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Firms engaging green-minded millennials have the edge
SINGAPORE has the right approach "after it thought long and hard" before deciding to set up its green bond market instead of rushing into it, said the World Bank's Vice-President and Treasurer Arunma Oteh.
Speaking in an exclusive interview with The Business Times, Ms Oteh said it was right for Singapore to first look at the issues - how the green bond market can support the country's broader agenda of being the financial hub in Asia, how it can make sure that the regulatory environment is extremely supportive of this market and that there is coordination among all the stakeholders.
"I commend the Monetary Authority of Singapore's (MAS) initiative in getting all stakeholders' support. This will enable Singapore to leapfrog in green financing," she said.
Second Minister for Finance Lawrence Wong had announced only last month that Singapore is keen to develop a green bond market and that the MAS will be offering a grant to bond issuers to cover expenses from June to kick-start this new asset class.
Bond issuers here who qualify can offset all expenses from getting an external review of green bonds, up to a cap of S$100,000 per issuance, said Mr Wong, who is also Minister for National Development.
This comes as Singapore looks to introduce new benchmarks across different asset classes amid signs that sustainable investing can pay off. Investors are allocating more capital to sustainable businesses, and Singapore's investment giants Temasek Holdings and GIC are also taking sustainability into consideration when evaluating investments.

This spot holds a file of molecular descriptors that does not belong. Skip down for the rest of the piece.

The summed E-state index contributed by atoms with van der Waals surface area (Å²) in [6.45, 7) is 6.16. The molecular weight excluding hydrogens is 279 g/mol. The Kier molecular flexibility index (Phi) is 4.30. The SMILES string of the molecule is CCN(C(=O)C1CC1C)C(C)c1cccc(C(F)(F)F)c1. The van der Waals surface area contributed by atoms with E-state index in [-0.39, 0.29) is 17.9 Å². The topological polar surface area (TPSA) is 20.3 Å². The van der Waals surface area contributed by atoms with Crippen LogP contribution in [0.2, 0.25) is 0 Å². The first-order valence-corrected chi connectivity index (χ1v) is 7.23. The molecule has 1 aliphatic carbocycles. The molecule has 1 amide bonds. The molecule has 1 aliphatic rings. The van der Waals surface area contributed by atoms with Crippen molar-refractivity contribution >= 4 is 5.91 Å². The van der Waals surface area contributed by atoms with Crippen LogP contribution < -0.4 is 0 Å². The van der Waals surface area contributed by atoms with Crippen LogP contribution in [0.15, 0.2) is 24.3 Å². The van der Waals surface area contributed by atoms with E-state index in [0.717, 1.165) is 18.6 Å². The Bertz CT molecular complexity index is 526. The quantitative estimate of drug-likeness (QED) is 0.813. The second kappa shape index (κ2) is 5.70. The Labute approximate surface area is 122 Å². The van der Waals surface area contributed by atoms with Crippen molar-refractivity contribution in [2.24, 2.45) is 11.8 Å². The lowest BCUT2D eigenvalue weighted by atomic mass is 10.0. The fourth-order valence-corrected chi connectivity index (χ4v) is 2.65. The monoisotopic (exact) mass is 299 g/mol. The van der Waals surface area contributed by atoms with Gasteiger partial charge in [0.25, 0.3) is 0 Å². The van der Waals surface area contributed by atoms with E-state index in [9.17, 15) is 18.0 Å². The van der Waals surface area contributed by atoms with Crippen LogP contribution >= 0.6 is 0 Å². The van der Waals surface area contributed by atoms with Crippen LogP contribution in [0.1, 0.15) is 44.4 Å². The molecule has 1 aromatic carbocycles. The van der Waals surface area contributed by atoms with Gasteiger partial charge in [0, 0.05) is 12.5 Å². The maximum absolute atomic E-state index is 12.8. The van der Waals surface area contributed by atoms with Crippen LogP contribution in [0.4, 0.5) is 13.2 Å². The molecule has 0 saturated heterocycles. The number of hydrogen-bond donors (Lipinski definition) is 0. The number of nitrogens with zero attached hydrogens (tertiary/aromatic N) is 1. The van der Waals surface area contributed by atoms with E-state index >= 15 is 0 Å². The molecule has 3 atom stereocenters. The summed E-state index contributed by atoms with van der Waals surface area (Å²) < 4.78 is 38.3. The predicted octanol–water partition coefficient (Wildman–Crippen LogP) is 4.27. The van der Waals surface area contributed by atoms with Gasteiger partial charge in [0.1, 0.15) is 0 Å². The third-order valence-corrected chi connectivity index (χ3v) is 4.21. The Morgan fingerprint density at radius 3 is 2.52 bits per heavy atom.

On Thursday, property company City Developments (CDL) marketed the first green bond offering in Singapore, issued under CDL Properties' S$700 million secured medium-term note programme first set up in 2001.
DBS Bank is the sole bookrunner on this transaction and the green bond's proceeds will go towards repaying a S$100 million loan extended by CDL to the unit, which owns Republic Plaza.
Green finance is a rapidly growing field, spurred on by consensus that more needs to be done to combat climate change.
"In December 2015, global leaders at COP21 in Paris agreed to work together to limit average global warming to two degrees Celsius over pre-industrial temperatures. This is an important milestone," Ms Oteh said, adding that they further agreed to target "no worse than 1.5 degrees".
Green bonds are used to fund projects that have a positive impact on the environment. The market has grown rapidly over the years, sparking interest from many audiences.
"Since 2008 when the World Bank issued the first plain vanilla green bond, the market has grown in both size and diversity of assets. Today, green bonds are issued in the government, agencies, corporate, bank, and asset backed sectors and many more. We are also seeing mainstream investors outside the green market taking on a very active role and insisting that their investments have a greater focus on the issues of sustainability and environment," Ms Oteh added.